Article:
Ericsson and Pool tell us that there are two primary mental road blocks. First, that when we think about expert practitioners in our fields we often assume they have “some rare gift of willpower or ‘grit’ or ‘stick-to-itiveness’ that the rest of us just lack.”

Ericsson and Pool assert this is a mistake for two reasons. First, there is very little evidence to support the idea that we have a quantifiable pool of willpower from which to draw.

However, Ericsson and Pool write that the bigger problem of will power is:
“the myth of natural talent … once you assume that something is innate, it automatically becomes something you can’t do anything about. This sort of circular thinking – “The fact that I couldn’t keep practicing indicates that I don’t have enough willpower, which explains why I couldn’t keep practicing” – is worse than useless; it is damaging in that it can convince people that they might as well not even try.”

The authors analogize improving performance to weight loss saying that those who are successful in losing weight over the long term are people who have “successfully redesigned their lives, building new habits that allow them to maintain the behaviors that keep them losing weight in spite of all of the temptations that threaten their success.”

What People Value More: Autonomy vs. Prestige

A 2016 article from New York Magazine asks an interesting question about what people value more in a career – autonomy or prestige? Writer Melisa Dahl breaks down some interesting studies on the topic to get to the bottom of this question.

One study from the journal Personality and Social Psychology Bulletin researchers from three universities and three different countries tested more than 2,000 subjects and found that while it is true that people who start to gain power or prestige in their career want more of it, ultimately autonomy “quenches the desire for power.” The study stated that ultimately people prefer careers in which they able to do what they want, how they want.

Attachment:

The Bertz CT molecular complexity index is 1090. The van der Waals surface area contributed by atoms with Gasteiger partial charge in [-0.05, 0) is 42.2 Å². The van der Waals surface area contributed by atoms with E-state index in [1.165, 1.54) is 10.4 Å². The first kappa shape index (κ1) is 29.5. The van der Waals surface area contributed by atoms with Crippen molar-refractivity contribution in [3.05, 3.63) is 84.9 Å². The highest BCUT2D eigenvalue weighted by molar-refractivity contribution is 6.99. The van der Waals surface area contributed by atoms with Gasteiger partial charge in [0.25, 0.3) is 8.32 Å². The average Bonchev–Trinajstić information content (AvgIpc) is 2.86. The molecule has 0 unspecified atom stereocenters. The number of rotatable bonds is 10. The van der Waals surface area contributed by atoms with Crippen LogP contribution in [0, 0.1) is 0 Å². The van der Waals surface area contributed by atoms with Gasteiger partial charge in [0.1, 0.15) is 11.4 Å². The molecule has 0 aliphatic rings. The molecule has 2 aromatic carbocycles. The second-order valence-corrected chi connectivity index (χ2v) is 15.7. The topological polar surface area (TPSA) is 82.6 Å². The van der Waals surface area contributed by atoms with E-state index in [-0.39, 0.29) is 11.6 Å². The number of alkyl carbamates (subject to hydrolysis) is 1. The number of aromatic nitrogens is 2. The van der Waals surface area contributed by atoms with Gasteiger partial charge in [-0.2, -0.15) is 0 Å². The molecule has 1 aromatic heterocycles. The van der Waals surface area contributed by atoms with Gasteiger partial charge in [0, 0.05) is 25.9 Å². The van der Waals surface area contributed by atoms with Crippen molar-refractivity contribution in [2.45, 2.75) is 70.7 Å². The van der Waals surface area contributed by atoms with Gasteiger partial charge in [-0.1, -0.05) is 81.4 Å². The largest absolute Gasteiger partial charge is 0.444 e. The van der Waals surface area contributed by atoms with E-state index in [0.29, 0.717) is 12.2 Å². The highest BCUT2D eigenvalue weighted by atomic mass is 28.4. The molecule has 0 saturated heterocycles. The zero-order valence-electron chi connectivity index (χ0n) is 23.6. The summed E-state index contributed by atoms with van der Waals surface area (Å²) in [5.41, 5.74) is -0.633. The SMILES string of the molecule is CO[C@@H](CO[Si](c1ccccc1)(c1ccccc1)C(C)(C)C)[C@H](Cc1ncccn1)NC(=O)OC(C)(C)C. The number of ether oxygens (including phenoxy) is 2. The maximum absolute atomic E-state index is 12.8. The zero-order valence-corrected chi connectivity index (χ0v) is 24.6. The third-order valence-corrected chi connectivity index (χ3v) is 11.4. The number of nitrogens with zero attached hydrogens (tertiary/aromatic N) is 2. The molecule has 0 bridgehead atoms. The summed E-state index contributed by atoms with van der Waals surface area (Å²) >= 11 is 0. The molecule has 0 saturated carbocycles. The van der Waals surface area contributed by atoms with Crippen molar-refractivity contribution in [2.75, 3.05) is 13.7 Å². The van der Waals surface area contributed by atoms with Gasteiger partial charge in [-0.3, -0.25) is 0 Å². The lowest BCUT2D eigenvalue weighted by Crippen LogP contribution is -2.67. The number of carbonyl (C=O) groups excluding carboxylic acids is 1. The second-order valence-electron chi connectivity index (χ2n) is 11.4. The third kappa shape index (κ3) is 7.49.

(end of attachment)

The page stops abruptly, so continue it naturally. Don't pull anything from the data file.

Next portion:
In one experiment researchers asked people to imagine that the already had a career with a lot of freedom, but had an opportunity to make a career move that would grant them a high degree of influence. One in which they were managing a team of subordinates. he other half were asked to imagine the scenario the other way around: What if they already were managing a bunch of people but were offered the chance to trade that for more freedom?

People overwhelming chose freedom. Of those who were told to imagine they already had autonomy, a little less than three-fourths turned down the career move with more power and prestige. In the other group, in which participants were told to imagine they held a position of prestige, but were being offered a job with more autonomy well over half – around 65% – took the career path with more freedom.

Dahl notes that previous research reveals that power and prestige appeals to people when they think it will lead to autonomy, but once they realized being in charge involved a lot of extra responsibility and expectations in regards to subordinates, their interest faded quickly.
Dahl ends by telling readers that the new research does not account for compensation. She writes:

“Maybe a substantial bump in pay would make a difference here, and people would indeed be more willing to give up some of their autonomy in exchange for some cold, hard cash. Or maybe not — or maybe they would but would later regret the decision. These are questions for future research. For now, the overall message of this paper feels very true: Maybe all anyone really wants at work is to be left the alone.”